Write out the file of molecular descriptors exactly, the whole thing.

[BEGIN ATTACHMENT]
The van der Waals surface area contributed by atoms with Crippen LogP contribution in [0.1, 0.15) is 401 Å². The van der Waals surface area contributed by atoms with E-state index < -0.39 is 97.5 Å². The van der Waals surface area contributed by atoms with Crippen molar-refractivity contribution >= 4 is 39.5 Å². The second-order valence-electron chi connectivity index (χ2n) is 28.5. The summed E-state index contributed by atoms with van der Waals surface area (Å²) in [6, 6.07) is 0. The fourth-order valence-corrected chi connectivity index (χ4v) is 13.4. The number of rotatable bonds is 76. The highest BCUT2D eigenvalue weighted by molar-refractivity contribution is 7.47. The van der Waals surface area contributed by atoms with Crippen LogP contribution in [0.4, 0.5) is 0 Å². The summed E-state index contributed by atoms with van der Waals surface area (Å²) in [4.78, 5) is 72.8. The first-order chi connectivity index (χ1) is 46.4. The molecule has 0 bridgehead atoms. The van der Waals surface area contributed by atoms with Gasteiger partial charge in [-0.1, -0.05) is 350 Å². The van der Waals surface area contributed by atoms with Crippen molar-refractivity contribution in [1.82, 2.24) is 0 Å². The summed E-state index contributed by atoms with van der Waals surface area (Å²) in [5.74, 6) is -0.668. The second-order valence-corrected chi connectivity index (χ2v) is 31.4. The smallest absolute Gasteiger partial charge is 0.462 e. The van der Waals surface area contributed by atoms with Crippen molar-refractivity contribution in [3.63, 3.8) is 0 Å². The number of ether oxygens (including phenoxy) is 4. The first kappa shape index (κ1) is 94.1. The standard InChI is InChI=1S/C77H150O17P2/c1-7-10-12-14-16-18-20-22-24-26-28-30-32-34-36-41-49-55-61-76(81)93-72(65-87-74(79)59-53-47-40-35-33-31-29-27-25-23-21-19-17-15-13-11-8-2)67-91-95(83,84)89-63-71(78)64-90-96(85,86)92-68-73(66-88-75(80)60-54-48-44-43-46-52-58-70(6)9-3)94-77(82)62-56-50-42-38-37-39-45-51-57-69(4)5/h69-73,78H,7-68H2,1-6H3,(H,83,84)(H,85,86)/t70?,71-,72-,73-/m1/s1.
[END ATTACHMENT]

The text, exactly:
The van der Waals surface area contributed by atoms with Crippen LogP contribution in [0.1, 0.15) is 401 Å². The van der Waals surface area contributed by atoms with E-state index < -0.39 is 97.5 Å². The van der Waals surface area contributed by atoms with Crippen molar-refractivity contribution >= 4 is 39.5 Å². The second-order valence-electron chi connectivity index (χ2n) is 28.5. The summed E-state index contributed by atoms with van der Waals surface area (Å²) in [6, 6.07) is 0. The fourth-order valence-corrected chi connectivity index (χ4v) is 13.4. The number of rotatable bonds is 76. The highest BCUT2D eigenvalue weighted by molar-refractivity contribution is 7.47. The van der Waals surface area contributed by atoms with Crippen LogP contribution in [0.4, 0.5) is 0 Å². The summed E-state index contributed by atoms with van der Waals surface area (Å²) in [4.78, 5) is 72.8. The first-order chi connectivity index (χ1) is 46.4. The molecule has 0 bridgehead atoms. The van der Waals surface area contributed by atoms with Gasteiger partial charge in [-0.1, -0.05) is 350 Å². The van der Waals surface area contributed by atoms with Crippen molar-refractivity contribution in [1.82, 2.24) is 0 Å². The summed E-state index contributed by atoms with van der Waals surface area (Å²) in [5.74, 6) is -0.668. The second-order valence-corrected chi connectivity index (χ2v) is 31.4. The smallest absolute Gasteiger partial charge is 0.462 e. The van der Waals surface area contributed by atoms with Crippen molar-refractivity contribution in [3.63, 3.8) is 0 Å². The number of ether oxygens (including phenoxy) is 4. The first kappa shape index (κ1) is 94.1. The standard InChI is InChI=1S/C77H150O17P2/c1-7-10-12-14-16-18-20-22-24-26-28-30-32-34-36-41-49-55-61-76(81)93-72(65-87-74(79)59-53-47-40-35-33-31-29-27-25-23-21-19-17-15-13-11-8-2)67-91-95(83,84)89-63-71(78)64-90-96(85,86)92-68-73(66-88-75(80)60-54-48-44-43-46-52-58-70(6)9-3)94-77(82)62-56-50-42-38-37-39-45-51-57-69(4)5/h69-73,78H,7-68H2,1-6H3,(H,83,84)(H,85,86)/t70?,71-,72-,73-/m1/s1.